Buy two - they are worth every penny.
There is one with a blade at a similar angle to a scythe
so I'll be trying it as I bought one already.
 
ronie dee
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Sorry for hijacking this thread, there is some thread around somewhere about scythes I think.  I grew up around these things, there wasn't a gas weed eater anywhere.  My mom and aunt used long handled sickles and the men used scythes. A scythe in the hands of someone who knows how to use it, makes short work of a job.

The Mennonites of Pennsylvania use the scythes to harvest their fields (they did 15 years ago - things like that change fast).

I think that a long handled sickle would be a great idea to make short work of a small field or even if you're smallish or older like me. The scythe can be dangerous as it is swung with a quick turning movement as you make a circular swipe - something like a pet can walk up on your left and get hit.
 
Paul Cereghino
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Location: South Puget Sound, Salish Sea, Cascadia, North America
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What they said  ... the rice knives seem to use cheaper metal and are inexpensive (<$10), whereas the kama use harder steel and run $15-25.  Its a brittle steel and so it doesn't peen like a scythe blade.  I like both, but favor the kama because it is always green around here, and I can cover more ground with a kama.

I agree with the scythe being faster.  When your vegetation design shifts from cutting swaths to selective cutting you might increase the labor per meter, but you also allow the canopy to close, so I think there is a role for both depending on where you and where you are trying to go in evolving a system.

I spent one season working on a farm managed by one of our big companies (Eclectic Institute).  They would grow their own, assemble wildcrafting crews, and buy in material to fill their inventory.  But you are selling at half the price you'd get if you were selling direct to a retailer.  I would start at the local retail end and work backwards.  Every town in Washington has a little herb shop.  Look for naturopathic doctors and ask them any local sourcing.  Otherwise you're shipping -- either way you are starting a business, because if you cannot consistently provide an interesting portfolio of high quality products you will likely not sustain a clientele.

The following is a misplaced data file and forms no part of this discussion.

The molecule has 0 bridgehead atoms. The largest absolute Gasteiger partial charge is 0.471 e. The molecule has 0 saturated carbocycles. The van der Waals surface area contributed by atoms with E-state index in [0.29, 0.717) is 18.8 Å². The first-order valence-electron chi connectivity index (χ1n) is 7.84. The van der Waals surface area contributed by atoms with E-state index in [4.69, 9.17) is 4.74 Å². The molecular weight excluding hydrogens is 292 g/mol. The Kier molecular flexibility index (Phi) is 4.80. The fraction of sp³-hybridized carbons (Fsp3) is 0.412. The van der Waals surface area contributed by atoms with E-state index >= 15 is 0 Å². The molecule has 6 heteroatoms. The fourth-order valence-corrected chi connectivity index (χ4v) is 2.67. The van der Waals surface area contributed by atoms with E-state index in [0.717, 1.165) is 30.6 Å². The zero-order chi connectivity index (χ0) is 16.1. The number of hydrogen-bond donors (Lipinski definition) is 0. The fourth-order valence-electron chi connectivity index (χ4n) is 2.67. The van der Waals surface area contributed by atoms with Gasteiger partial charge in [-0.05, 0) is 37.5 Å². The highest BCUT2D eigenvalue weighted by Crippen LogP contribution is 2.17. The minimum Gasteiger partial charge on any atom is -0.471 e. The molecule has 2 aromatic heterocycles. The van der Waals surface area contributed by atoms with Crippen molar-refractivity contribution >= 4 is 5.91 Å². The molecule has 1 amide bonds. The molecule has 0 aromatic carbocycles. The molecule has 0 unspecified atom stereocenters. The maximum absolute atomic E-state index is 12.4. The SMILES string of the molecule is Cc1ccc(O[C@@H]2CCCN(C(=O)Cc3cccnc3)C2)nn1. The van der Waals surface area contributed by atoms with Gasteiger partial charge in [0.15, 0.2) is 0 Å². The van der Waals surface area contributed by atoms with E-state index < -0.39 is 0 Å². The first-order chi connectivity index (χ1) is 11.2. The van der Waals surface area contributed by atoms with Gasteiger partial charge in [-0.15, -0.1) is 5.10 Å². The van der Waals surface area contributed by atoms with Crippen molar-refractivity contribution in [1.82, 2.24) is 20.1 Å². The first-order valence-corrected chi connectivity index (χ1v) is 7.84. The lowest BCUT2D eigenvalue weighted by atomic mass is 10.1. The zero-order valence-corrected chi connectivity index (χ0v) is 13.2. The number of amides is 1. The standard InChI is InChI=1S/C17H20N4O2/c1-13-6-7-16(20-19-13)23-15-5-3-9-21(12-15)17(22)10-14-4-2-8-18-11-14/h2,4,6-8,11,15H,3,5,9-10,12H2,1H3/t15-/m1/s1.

Jack Shawburn
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Paul, love your Batman belt !
 
Brenda Groth
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thanks for the info, have 2 already put in my cart at Amazon and will wait to order till Ron's check comes in..but I can't wait to get them, it sure looks like an easy way to do work that I've been doing with a pruner !
 
Paul Cereghino
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Here's the aforementioned Batman Belt as a solution to carrying a very sharp kama around.  Thanks 
 
Brenda Groth
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Location: North Central Michigan
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great Idea Paul I'll have to work up some kind of deal for carrying it so thanks for the idea.
I have a sewing machine so I guess I can whip up something ..have two on order, 6 and 8 "